Developers eye public housing

A group of residents and developers surveys an abandoned gas station on 138th St. on June 26.

A group of residents and developers surveys an abandoned gas station on 138th St. on June 26.

Feds ask residents to help plan sweeping change

On a walking tour of Mott Haven in June, residents were asked to think big about the kinds of improvements they would want to see a federal development project bring to the neighborhood in the near future.

But although they acknowledged there is ample room for change, some are nervous that the initiative being considered could hurt low-income residents more than it helps them, if it is not carefully monitored.

The June 25 tour that started at the Borinquen Court Senior Center on 138th St., was the latest in a series of sessions organized to unite residents and developers in creating a plan they hope will attract investment to help revitalize Mott Haven. They are competing with urban areas across the country also vying for private investment dollars, and for federal funding through the government’s Choice Neighborhood Initiative.

The city Housing Authority and a city-based non-profit, the Local Initiatives Support Corporation, are collaborating to lead Mott Haven’s participation in the program, focusing on five NYCHA complexes and surrounding areas, between 132nd and 149th Streets: Millbrook, Mitchel, Patterson, Mott Haven, and Betances Houses.

But some residents worry that what’s best for wealthy investors may not be best for NYCHA tenants. They expressed both excitement and concern.

“I don’t like the idea of too many people coming into the neighborhood and building condominiums and houses for rich people,” said Tony Dalton, 70, who lives at Borinquen. “If you’re going to build something in the neighborhood, build it half and half.”

Representatives of the non-profit tried to ease concerns, reassuring residents they will be the ones shaping the new project. Some worry new plans could include knocking down some of the neighborhood’s smaller complexes, like Betances Houses. But a representative of the non-profit, Zarana Sanghani, said the goal is to “preserve NYCHA housing and low-income and affordable housing,” adding “We don’t even entertain demolishing anything in the neighborhood.”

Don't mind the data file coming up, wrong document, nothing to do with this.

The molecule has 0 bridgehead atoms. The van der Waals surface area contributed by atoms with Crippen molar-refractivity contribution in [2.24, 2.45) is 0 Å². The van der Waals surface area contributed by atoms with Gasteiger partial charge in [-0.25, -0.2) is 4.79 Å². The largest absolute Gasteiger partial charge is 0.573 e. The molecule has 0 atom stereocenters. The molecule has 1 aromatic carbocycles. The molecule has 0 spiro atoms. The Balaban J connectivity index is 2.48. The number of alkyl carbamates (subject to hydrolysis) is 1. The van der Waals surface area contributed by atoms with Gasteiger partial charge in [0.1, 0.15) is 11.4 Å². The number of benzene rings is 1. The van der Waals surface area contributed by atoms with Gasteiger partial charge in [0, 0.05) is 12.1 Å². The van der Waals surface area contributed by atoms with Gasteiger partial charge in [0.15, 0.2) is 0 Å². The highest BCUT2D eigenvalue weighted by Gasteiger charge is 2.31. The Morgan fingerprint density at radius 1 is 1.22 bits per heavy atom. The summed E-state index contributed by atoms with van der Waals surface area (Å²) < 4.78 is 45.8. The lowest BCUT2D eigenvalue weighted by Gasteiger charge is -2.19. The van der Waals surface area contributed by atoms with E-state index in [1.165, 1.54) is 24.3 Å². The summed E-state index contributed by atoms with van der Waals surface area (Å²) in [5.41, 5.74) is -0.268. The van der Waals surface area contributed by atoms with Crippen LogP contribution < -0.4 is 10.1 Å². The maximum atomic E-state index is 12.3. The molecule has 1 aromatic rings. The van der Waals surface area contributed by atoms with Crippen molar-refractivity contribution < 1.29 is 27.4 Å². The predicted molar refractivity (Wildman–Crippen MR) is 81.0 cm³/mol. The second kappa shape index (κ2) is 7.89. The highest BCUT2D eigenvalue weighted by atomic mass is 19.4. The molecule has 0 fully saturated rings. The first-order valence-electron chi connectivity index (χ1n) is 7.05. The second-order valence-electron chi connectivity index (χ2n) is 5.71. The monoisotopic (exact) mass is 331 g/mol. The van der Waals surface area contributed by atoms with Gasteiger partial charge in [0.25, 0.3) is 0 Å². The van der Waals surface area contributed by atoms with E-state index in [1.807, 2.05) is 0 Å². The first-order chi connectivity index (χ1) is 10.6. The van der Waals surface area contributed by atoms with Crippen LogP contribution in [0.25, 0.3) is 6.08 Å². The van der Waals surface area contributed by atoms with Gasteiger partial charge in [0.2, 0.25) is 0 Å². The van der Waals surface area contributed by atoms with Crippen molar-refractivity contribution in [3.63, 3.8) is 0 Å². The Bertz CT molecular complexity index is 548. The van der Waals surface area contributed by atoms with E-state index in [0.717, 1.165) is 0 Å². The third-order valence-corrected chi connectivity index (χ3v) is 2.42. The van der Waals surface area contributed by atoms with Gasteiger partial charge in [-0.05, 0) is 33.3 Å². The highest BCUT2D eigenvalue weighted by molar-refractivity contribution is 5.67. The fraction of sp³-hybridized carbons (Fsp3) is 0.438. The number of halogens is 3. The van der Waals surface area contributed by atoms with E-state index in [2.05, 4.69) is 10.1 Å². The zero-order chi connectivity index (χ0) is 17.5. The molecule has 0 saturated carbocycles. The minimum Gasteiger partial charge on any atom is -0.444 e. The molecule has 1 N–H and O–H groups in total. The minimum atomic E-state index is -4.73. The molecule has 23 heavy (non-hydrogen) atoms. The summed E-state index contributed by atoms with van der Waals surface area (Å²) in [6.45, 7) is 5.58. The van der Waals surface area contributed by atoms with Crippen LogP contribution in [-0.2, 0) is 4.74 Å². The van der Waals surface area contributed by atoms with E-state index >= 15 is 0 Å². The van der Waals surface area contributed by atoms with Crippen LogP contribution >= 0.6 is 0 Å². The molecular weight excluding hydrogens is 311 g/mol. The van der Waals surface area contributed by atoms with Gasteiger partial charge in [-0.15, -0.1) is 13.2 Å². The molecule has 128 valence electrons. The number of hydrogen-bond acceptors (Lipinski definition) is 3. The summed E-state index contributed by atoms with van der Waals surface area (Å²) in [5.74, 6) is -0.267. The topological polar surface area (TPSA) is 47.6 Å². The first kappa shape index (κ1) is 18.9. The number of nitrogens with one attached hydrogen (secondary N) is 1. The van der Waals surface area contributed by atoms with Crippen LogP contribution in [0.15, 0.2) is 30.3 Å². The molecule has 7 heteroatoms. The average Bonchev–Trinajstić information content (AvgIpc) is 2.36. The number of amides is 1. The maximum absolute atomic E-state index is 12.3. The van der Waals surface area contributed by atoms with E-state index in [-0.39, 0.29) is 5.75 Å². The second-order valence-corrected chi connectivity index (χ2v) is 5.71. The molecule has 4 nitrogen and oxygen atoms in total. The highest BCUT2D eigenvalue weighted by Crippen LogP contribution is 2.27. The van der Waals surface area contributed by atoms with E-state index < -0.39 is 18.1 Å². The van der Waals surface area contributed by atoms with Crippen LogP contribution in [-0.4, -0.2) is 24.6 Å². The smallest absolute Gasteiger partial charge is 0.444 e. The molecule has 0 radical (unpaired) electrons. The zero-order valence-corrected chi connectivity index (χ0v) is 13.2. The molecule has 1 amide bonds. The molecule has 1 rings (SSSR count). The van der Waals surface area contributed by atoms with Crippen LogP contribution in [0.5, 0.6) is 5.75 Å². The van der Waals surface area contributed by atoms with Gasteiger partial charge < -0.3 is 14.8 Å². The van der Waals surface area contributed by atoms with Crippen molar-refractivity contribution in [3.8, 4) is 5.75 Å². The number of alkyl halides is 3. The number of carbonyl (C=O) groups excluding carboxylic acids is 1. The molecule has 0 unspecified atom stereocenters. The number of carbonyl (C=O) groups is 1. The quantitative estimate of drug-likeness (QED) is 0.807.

“We’re here to listen and hear creative ideas,” said Jessica Guilfoy, the corporation’s Deputy Director , at the June meeting. “The conversation is going to be driven by residents.”

Last October, NYCHA received a $300,000 federal grant to study ways to increase affordable housing, improve health and education, and boost job opportunities in Mott Haven. The focus of the June meeting was public safety.

But even if the federal government selects Mott Haven’s plan from among those it receives after the two-year planning process, “There is no guarantee about where we’re going to get funding,” Sanghani cautioned. “This is a competition.”

Over 50 residents divided into five groups visited three problematic areas – a vacant lot at the corner of Third Avenue and 138th St., a derelict gas station, and La Finca del Sur Community Garden at the corner of 138th St. and the Grand Concourse.

Residents pointed out that violent crime in the area is higher than in the rest of the city. Street lighting is inadequate in the areas they visited, they said, and there are no emergency call boxes. They pointed out that several intersections do not have timed crosswalk signals, and La Finca is rarely open.

Some said vacant lots are a problem that presents opportunities.

“This gas station has been closed so long, I don’t even remember the name of it,” said Leroy Williams, deputy director at NYCHA and longtime local resident, while leading his group down 138th Street.

Mona Dreher, 44, said residents should be the ones making the decisions.

“I don’t mind beautifying the neighborhood, because we do need something there, but they need to hire the people that live here,” said Dreher, who has lived in Mitchel Houses for nine years. Local businesses don’t hire young people with NYCHA addresses, she said, which perpetuates joblessness.

“You get stereotyped,” she said, adding a plan should include new youth outreach centers.

Several developers were at the meeting to hear what residents want. In a discussion that followed the walking tours, Marlon Forbes, director for NYCHA’s Bronx Community Operations, said the initiative presents an opportunity for the area to blossom into a hub for young professionals and new businesses.

“The culture of the South Bronx is so deep and so rich,” he said. “You can flip it the way Brooklyn has flipped its history, the way Fort Greene has flipped its history, the way Brownsville has flipped its history.”

Others, however, worried a plan could lead to a higher-priced neighborhood where the unique local culture is pushed out.

“I see what’s happening in Harlem, losing a sense of flavor,” said Millie Morales, who has lived in the neighborhood her whole life. High crime rates once made her consider leaving Mott Haven.

Still, if residents speak out and their concerns are taken into account, Morales said, they will benefit.

“Everybody that has left this neighborhood still feels connected to it, still feels proud of it. Maybe this will bring some of them back,” she said, adding “The big thing that you feel after these meetings is hopeful.”

The final visioning session in August will focus on education and jobs.